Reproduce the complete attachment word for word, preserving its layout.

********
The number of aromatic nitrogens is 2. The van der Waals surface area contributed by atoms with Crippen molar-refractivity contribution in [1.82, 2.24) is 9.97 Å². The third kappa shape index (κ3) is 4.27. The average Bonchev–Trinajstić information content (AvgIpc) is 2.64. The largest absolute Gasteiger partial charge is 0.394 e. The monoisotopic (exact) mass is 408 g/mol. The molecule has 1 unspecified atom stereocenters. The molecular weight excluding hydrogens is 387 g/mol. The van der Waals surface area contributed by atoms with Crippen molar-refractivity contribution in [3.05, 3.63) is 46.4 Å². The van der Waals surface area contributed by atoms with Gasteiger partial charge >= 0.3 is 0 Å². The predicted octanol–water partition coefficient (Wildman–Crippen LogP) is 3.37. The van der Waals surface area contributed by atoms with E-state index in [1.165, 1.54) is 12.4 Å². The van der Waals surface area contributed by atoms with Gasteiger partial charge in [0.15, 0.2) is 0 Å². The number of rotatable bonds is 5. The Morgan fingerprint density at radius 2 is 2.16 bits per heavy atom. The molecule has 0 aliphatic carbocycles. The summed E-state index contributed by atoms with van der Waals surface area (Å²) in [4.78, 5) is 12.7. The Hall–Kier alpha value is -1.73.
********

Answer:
The number of aromatic nitrogens is 2. The van der Waals surface area contributed by atoms with Crippen molar-refractivity contribution in [1.82, 2.24) is 9.97 Å². The third kappa shape index (κ3) is 4.27. The average Bonchev–Trinajstić information content (AvgIpc) is 2.64. The largest absolute Gasteiger partial charge is 0.394 e. The monoisotopic (exact) mass is 408 g/mol. The molecule has 1 unspecified atom stereocenters. The molecular weight excluding hydrogens is 387 g/mol. The van der Waals surface area contributed by atoms with Crippen molar-refractivity contribution in [3.05, 3.63) is 46.4 Å². The van der Waals surface area contributed by atoms with Gasteiger partial charge >= 0.3 is 0 Å². The predicted octanol–water partition coefficient (Wildman–Crippen LogP) is 3.37. The van der Waals surface area contributed by atoms with E-state index in [1.165, 1.54) is 12.4 Å². The van der Waals surface area contributed by atoms with Gasteiger partial charge in [0.15, 0.2) is 0 Å². The number of rotatable bonds is 5. The Morgan fingerprint density at radius 2 is 2.16 bits per heavy atom. The molecule has 0 aliphatic carbocycles. The summed E-state index contributed by atoms with van der Waals surface area (Å²) in [4.78, 5) is 12.7. The Hall–Kier alpha value is -1.73.